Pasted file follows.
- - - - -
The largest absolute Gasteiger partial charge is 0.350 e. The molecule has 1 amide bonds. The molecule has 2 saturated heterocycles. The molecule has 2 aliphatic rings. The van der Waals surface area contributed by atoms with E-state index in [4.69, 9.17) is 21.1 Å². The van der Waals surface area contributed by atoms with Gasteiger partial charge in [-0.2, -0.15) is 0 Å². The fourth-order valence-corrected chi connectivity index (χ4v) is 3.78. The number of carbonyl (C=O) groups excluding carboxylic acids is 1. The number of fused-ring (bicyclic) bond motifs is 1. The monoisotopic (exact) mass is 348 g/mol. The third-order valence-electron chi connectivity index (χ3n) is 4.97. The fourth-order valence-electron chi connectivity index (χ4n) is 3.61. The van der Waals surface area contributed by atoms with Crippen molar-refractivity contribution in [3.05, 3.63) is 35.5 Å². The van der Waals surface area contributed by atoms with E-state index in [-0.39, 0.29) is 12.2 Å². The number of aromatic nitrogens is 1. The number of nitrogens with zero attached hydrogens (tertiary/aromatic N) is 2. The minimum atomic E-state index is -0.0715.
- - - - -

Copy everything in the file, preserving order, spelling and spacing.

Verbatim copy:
The largest absolute Gasteiger partial charge is 0.350 e. The molecule has 1 amide bonds. The molecule has 2 saturated heterocycles. The molecule has 2 aliphatic rings. The van der Waals surface area contributed by atoms with E-state index in [4.69, 9.17) is 21.1 Å². The van der Waals surface area contributed by atoms with Gasteiger partial charge in [-0.2, -0.15) is 0 Å². The fourth-order valence-corrected chi connectivity index (χ4v) is 3.78. The number of carbonyl (C=O) groups excluding carboxylic acids is 1. The number of fused-ring (bicyclic) bond motifs is 1. The monoisotopic (exact) mass is 348 g/mol. The third-order valence-electron chi connectivity index (χ3n) is 4.97. The fourth-order valence-electron chi connectivity index (χ4n) is 3.61. The van der Waals surface area contributed by atoms with Crippen molar-refractivity contribution in [3.05, 3.63) is 35.5 Å². The van der Waals surface area contributed by atoms with E-state index in [-0.39, 0.29) is 12.2 Å². The number of aromatic nitrogens is 1. The number of nitrogens with zero attached hydrogens (tertiary/aromatic N) is 2. The minimum atomic E-state index is -0.0715.